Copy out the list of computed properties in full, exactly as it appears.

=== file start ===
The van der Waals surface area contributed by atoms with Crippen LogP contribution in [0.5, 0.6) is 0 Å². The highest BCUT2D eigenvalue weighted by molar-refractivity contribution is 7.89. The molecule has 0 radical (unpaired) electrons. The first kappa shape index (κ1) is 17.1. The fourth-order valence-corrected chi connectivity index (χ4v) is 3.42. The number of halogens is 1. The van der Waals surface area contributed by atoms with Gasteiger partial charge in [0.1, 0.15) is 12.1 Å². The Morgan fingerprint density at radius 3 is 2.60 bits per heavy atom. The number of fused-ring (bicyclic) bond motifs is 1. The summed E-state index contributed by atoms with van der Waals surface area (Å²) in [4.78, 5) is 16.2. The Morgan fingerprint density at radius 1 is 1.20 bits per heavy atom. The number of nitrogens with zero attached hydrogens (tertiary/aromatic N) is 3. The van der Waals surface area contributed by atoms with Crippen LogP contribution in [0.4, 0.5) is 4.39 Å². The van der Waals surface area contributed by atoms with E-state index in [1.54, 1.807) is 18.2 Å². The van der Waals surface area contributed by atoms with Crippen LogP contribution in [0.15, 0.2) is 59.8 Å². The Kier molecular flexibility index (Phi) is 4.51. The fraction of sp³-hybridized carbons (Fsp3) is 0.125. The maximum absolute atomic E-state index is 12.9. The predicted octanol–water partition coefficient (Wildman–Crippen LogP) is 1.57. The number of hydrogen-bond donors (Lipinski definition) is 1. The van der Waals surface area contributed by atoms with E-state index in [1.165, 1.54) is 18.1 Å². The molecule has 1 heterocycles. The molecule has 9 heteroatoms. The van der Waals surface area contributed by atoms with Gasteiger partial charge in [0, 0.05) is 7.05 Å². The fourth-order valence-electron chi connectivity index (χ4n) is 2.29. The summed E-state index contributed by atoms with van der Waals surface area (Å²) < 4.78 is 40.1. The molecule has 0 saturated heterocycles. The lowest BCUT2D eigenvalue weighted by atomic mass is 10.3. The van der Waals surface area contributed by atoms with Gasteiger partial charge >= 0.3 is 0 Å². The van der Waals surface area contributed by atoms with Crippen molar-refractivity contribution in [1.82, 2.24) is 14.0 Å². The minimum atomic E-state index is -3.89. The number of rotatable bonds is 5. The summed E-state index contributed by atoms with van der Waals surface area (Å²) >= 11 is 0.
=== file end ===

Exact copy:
The van der Waals surface area contributed by atoms with Crippen LogP contribution in [0.5, 0.6) is 0 Å². The highest BCUT2D eigenvalue weighted by molar-refractivity contribution is 7.89. The molecule has 0 radical (unpaired) electrons. The first kappa shape index (κ1) is 17.1. The fourth-order valence-corrected chi connectivity index (χ4v) is 3.42. The number of halogens is 1. The van der Waals surface area contributed by atoms with Gasteiger partial charge in [0.1, 0.15) is 12.1 Å². The Morgan fingerprint density at radius 3 is 2.60 bits per heavy atom. The number of fused-ring (bicyclic) bond motifs is 1. The summed E-state index contributed by atoms with van der Waals surface area (Å²) in [4.78, 5) is 16.2. The Morgan fingerprint density at radius 1 is 1.20 bits per heavy atom. The number of nitrogens with zero attached hydrogens (tertiary/aromatic N) is 3. The van der Waals surface area contributed by atoms with Crippen LogP contribution in [0.4, 0.5) is 4.39 Å². The van der Waals surface area contributed by atoms with E-state index in [1.54, 1.807) is 18.2 Å². The van der Waals surface area contributed by atoms with Crippen LogP contribution in [0.15, 0.2) is 59.8 Å². The Kier molecular flexibility index (Phi) is 4.51. The fraction of sp³-hybridized carbons (Fsp3) is 0.125. The maximum absolute atomic E-state index is 12.9. The predicted octanol–water partition coefficient (Wildman–Crippen LogP) is 1.57. The number of hydrogen-bond donors (Lipinski definition) is 1. The van der Waals surface area contributed by atoms with E-state index in [1.165, 1.54) is 18.1 Å². The molecule has 1 heterocycles. The molecule has 9 heteroatoms. The van der Waals surface area contributed by atoms with Gasteiger partial charge in [0, 0.05) is 7.05 Å². The fourth-order valence-electron chi connectivity index (χ4n) is 2.29. The summed E-state index contributed by atoms with van der Waals surface area (Å²) < 4.78 is 40.1. The molecule has 0 saturated heterocycles. The lowest BCUT2D eigenvalue weighted by atomic mass is 10.3. The van der Waals surface area contributed by atoms with Gasteiger partial charge >= 0.3 is 0 Å². The van der Waals surface area contributed by atoms with Crippen molar-refractivity contribution in [1.82, 2.24) is 14.0 Å². The minimum atomic E-state index is -3.89. The number of rotatable bonds is 5. The summed E-state index contributed by atoms with van der Waals surface area (Å²) >= 11 is 0.